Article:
Man transfers information in many different ways. On the Internet, the primary format is text, which you are reading this article. However, there is other data on the Internet, such as images and sound files and so on. Posting an image online or attaching a document to an email may seem easy, unless you know that HTTP / 1.1 and SMTP are text-based protocols. Data transferred on such protocols should be represented as a subset of ASCII text (specifically, 33 to 126).

A digital image is already encoded as binary data by the computer that displays it. In other words, a digital image is not like a physical image that is printed on paper: it is a collection of computer shorthand that the image viewer you are using to view is a web browser by the image viewer. Photo-editing applications, or any software that can display pictures.

To re-encode an image in ASCII, it is common to use base64, a system of binary-to-text encoding rules that can represent binary data as an ASCII string. Here is a single black pixel, saved in Base64 in web format:

`UklGRiYAAABXRUJQVlA4IBoAAAAwAQCdASoBAAEAAIAOJaQAA3AA/v9gGAAAAA==`

The main purpose of such a converter is to implement a binary file to send over a channel with a limited range of supported symbols. A good example is any text-based network protocol, where all transmitted binary data must be inversely converted to a pure text form and the data must not contain any control marks. ASCII codes from 0 to 31 are considered control characters, and are lost when transmitting over any logical channel that does not allow the endpoint to transmit full eight-bit bytes (binary) with code from 0 to 255 gives.

The standard solution nowadays for this purpose is the Base64 algorithm, as shown above and defined in IETF’s RFC 4648. It also describes RFC Base 32 and Base 16 as possible. The main thing here is that they all share the same trait: they all have powers of two. The more widely supported a class of symbols (codes), the more efficient the conversion result. It will be big, but the question is how big. For example, base 64 encoding gives about 33% larger output, as three input (eight valuable bits) bytes are translated into four output (six valuable bits, 26 = 64) bytes. So, the ratio is always 4/3; That is, the output is greater than 1/3 or 33. (3)%. In practice, base 32 is very inefficient because it means that five input (eight valuable bits) bytes translate into eight output (five valuable bits, 25 = 32) bytes, and the ratio is 8/5; That is, the output is more than 3/5 or 60%. In this context, it is difficult to consider any kind of efficiency of base 16, as its output size is greater than 100% (each byte with eight-bit bits is represented by two four-valued bit bytes, called nibbles goies. Also called, 24 = 16). It is also not a translation, but only an eight-bit byte representation in a hexadecimal view.

- Base64 (Input: eight bits, Output: six bits):
`LCM(8, 6) = 8*6/GCD(8,6) = 24 bit`

`Input: 24/8 = 3 bytes`

`Output: 24/6 = 4 bytes`

`Ratio (Output/Input): 4/3`

- Base32 (Input: eight bits, Output: five bits):
`LCM(8, 5) = 8*5/GCD(8,5) = 40 bit`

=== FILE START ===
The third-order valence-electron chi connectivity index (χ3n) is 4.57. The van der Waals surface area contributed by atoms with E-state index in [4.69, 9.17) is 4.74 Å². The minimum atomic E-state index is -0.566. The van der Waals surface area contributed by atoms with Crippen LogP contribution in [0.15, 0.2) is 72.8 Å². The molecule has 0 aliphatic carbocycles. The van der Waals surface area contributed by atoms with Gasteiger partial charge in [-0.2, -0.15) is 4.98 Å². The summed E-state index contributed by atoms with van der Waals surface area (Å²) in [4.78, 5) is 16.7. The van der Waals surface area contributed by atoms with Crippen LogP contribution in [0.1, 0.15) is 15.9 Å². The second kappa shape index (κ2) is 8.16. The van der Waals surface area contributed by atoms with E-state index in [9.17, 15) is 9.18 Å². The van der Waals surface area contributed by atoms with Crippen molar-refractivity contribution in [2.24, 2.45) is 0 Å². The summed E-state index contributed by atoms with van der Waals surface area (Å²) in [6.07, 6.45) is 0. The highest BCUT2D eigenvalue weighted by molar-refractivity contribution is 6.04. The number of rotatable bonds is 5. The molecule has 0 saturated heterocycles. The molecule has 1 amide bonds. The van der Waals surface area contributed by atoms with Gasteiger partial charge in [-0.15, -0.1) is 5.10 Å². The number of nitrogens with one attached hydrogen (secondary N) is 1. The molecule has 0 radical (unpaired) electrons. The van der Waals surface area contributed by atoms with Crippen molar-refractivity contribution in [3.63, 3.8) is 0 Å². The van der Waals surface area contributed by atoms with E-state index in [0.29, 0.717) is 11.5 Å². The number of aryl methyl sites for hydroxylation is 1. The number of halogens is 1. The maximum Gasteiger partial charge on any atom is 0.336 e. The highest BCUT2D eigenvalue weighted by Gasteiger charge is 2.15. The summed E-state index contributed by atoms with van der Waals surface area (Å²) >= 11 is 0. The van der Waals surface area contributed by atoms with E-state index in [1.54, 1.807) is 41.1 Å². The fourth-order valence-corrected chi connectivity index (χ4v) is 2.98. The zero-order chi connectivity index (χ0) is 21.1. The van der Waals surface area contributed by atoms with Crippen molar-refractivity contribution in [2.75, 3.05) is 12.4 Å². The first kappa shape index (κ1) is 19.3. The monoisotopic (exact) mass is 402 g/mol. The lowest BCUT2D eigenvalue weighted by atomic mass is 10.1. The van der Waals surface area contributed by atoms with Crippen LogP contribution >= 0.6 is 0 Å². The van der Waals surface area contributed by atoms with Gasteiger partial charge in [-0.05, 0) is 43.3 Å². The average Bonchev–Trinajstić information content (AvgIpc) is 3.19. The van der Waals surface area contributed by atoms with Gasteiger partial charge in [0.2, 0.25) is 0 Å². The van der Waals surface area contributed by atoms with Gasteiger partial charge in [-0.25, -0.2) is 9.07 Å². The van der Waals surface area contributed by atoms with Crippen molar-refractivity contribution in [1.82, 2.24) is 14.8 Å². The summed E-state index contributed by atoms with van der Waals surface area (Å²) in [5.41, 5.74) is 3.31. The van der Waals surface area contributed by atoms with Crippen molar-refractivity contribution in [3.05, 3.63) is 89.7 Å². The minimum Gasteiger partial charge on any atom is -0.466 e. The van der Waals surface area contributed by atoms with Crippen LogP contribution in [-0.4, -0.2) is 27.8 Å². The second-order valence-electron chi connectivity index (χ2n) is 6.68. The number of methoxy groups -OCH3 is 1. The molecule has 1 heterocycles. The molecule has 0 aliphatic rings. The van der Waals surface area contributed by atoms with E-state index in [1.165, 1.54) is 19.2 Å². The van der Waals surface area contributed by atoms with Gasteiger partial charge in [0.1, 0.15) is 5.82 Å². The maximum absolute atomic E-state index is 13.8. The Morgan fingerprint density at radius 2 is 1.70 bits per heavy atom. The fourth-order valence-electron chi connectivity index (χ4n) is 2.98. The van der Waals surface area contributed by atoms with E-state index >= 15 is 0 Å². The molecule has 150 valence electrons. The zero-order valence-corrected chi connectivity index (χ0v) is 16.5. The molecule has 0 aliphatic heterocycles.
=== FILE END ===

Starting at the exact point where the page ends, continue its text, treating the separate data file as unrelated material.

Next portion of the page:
`Input: 40/8 = 5 bytes`

`Output: 40/5 = 8 bytes`

`Ratio (Output/Input): 8/5`

- Base16 (Input: eight bits, Output: four bits):
`LCM(8, 4) = 8*4/GCD(8,4) = 8 bit`

`Input: 8/8 = 1 byte`

`Output: 8/4 = 2 bytes`

`Ratio (Output/Input): 2/1`

This solution is very simple, but this simplicity involves a significant computational constraint. The entire input file can be treated as a large number with base 256. This can be a really large number and requires thousands of bits. Then you just need to convert this large number to a different base. Just.

`with open('input_file', 'rb') as f: in_data = int.from_bytes(f.read(), 'big')`

`#!/usr/bin/env python3`

`from sys import argv`

`from math import ceil`

`base = 42`

`abc = '''!"#$%&'()*+,-./0123456789:;<=>?@ABCDEFGHIJKLMNOPQRSTUVWXYZ[\]^_`abcdefghijklmnopqrstuvwxyz{|}~'''`

`def to_base(fn_src, fn_dst, base=base):`

` out_data = []`

` # represent a file as a big decimal number`

` with open(fn_src, 'rb') as f:`

` in_data = int.from_bytes(f.read(), 'big')`

` `

` # convert a big decimal number to a baseN`

` d, r = in_data % base, in_data // base`

` out_data.append(abc[d])`

` while r:`

` d, r = r % base, r // base`

` out_data.append(abc[d])`

` # write a result as a string to a file`

` with open(fn_dst, 'wb') as f:`

` f.write(''.join(out_data).encode())`

`def from_base(fn_src, fn_dst, base=base):`

` out_data = 0`

` # read one long string at once to memory`

` with open(fn_src, 'rb') as f:`

` in_data = f.read().decode()`

` # convert a big baseN number to decimal`

` for i, ch in enumerate(in_data):`

` out_data = abc.index(ch)*(base**i) + out_data`

` # write a big decimal number to a file as a sequence of bytes`

` with open(fn_dst, 'wb') as f:`

` f.write(out_data.to_bytes(ceil(out_data.bit_length()/8), 'big'))`

`def usage():`

` print(f'usage: {argv[0]} <-e|-d> src dst [base={base}]')`

` raise SystemExit(1)`

`def main():`

` if len(argv) == 5:`

` base = int(argv[4])`

` elif len(argv) < 4:`

` usage()`

` if argv[1] not in ('-e', '-d'):`

` usage()`

` elif argv[1] == '-e':`

` to_base(argv[2], argv[3], base)`

` elif argv[1] == '-d':`

` from_base(argv[2], argv[3], base)`

` else:`

` usage()`

`if __name__ == '__main__':`

` main()`

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